[19] Nielsen M, Poley JW, Verhoef S, van Puijenbroek M, Weiss MM, Burger GT, Dommering CJ, Vasen HF, Kuipers EJ, Wagner A, Morreau H, Hes FJ. Duodenal carcinoma in MUTYH-associated polyposis. Journal of clinical pathology 2006; 59(11):1212-5.
[20] Buecher B, Baert-Desurmont S, Leborgne J, Humeau B, Olschwang S, Frébourg T. Duodenal adenocarcinoma and Mut Y human homologue-associated polyposis. European journal of gastroenterology & hepatology 2008; 20(10):1024-1027.
[21] Ajith Kumar VK, Gold JA, Mallon E, Thomas S, Hodgson SV. Sebaceous adenomas in an MYH associated polyposis patient of Indian (Gujarati) origin. Familial cancer 2008; 7(2):187-9.
[22] Boparai KS, Dekker E, Van Eeden S, Polak MM, Bartelsman JF, Mathus-Vliegen EM, Keller JJ, van Noesel CJ. Hyperplastic polyps and sessile serrated adenomas as a phenotypic expression of MYH-associated polyposis. Gastroenterology. 2008 Dec;135(6):2014-8
[23] de Ferro SM, Suspiro A, Fidalgo P, Lage P, Rodrigues P, Fragoso S, Vitoriano I, Baltazar C, Albuquerque C, Bettencourt A, Leitão CN. Aggressive phenotype of MYH-associated polyposis with jejunal cancer and intra-abdominal desmoid tumor: report of a case. Dis Colon Rectum. 2009 Apr;52(4):742-5
[24] Giráldez MD, Balaguer F, Caldés T, Sanchez-de-Abajo A, Gómez-Fernández N, Ruiz-Ponte C, Muñoz J, Garre P, Gonzalo V, Moreira L, Ocaña T, Clofent J, Carracedo A, Andreu M, Jover R, Llor X, Castells A, Castellví-Bel S; Gastrointestinal Oncology Group of the Spanish Gastroenterological Association. Association of MUTYH and MSH6 germline mutations in colorectal cancer patients. Fam Cancer. 2009 Aug 15. [Epub ahead of print]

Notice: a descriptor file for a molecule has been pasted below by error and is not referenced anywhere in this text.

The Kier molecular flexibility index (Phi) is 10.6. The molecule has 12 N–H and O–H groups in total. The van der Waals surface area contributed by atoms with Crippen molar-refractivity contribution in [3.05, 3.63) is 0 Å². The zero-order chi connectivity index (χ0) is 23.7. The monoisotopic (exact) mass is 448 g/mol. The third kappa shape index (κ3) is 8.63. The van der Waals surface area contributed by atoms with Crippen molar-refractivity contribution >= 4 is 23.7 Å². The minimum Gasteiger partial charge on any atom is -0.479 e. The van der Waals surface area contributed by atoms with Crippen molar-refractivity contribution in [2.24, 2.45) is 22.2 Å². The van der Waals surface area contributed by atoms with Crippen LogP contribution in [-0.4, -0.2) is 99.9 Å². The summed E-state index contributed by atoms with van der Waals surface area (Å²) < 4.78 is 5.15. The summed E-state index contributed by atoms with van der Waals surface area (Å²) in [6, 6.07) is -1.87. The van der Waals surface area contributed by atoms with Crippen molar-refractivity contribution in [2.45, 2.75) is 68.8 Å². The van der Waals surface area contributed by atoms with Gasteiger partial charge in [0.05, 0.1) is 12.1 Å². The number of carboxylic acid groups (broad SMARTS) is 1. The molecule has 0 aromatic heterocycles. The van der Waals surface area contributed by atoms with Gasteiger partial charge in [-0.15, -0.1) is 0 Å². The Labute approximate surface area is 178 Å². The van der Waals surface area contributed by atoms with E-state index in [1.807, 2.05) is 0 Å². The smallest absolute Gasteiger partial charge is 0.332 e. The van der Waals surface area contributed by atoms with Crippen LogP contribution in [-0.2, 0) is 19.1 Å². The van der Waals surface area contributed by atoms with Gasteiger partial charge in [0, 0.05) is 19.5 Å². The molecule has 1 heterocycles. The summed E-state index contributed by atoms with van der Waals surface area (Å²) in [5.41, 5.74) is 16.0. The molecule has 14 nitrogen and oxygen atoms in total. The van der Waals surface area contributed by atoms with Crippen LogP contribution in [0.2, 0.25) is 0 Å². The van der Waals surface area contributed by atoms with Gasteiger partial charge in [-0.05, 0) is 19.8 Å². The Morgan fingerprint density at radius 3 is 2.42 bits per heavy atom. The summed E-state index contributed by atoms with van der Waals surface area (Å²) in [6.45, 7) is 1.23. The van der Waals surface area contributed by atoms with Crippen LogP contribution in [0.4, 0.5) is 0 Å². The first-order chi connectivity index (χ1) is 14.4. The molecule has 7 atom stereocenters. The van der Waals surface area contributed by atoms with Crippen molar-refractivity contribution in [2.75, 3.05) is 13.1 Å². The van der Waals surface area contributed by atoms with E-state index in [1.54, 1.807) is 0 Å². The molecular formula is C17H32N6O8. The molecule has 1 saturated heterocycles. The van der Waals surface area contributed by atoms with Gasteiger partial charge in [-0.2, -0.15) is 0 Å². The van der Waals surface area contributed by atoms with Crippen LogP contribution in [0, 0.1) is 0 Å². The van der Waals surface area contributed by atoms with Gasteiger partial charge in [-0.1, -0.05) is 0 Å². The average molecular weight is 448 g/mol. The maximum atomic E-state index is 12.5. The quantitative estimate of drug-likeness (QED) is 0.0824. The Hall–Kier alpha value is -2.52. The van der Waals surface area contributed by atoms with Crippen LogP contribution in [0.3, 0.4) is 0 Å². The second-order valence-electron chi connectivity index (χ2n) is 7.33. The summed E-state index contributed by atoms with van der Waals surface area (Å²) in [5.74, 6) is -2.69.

[25] Niessen RC, Sijmons RH, Ou J, Olthof SG, Osinga J, Ligtenberg MJ, Hogervorst FB, Weiss MM, Tops CM, Hes FJ, de Bock GH, Buys CH, Kleibeuker JH, Hofstra RM. MUTYH and the mismatch repair system: partners in crime? Hum Genet. 2006 Mar;119(1-2):206-11.
[26] Steinke V, Rahner N, Morak M, Keller G, Schackert HK, Görgens H, Schmiegel W, Royer-Pokora B, Dietmaier W, Kloor M, Engel C, Propping P, Aretz S; German HNPCC Consortium. No association between MUTYH and MSH6 germline mutations in 64 HNPCC patients. Eur J Hum Genet. 2008 May;16(5):587-92.
[27] Vogt S, Jones N, Christian D, Engel C, Nielsen M, Kaufmann A, Steinke V, Vasen HF, Propping P, Sampson JR, Hes FJ, Aretz S. Expanded extracolonic tumor spectrum in MUTYH-associated polyposis. Gastroenterology. 2009 Sep 1. [Epub ahead of print]
[28] Giráldez MD, Balaguer F, Caldés T, Sanchez-de-Abajo A, Gómez-Fernández N, Ruiz-Ponte C, Muñoz J, Garre P, Gonzalo V, Moreira L, Ocaña T, Clofent J, Carracedo A, Andreu M, Jover R, Llor X, Castells A, Castellví-Bel S; Gastrointestinal Oncology Group of the Spanish Gastroenterological Association. Association of MUTYH and MSH6 germline mutations in colorectal cancer patients. Fam Cancer. 2009;8(4):525-31.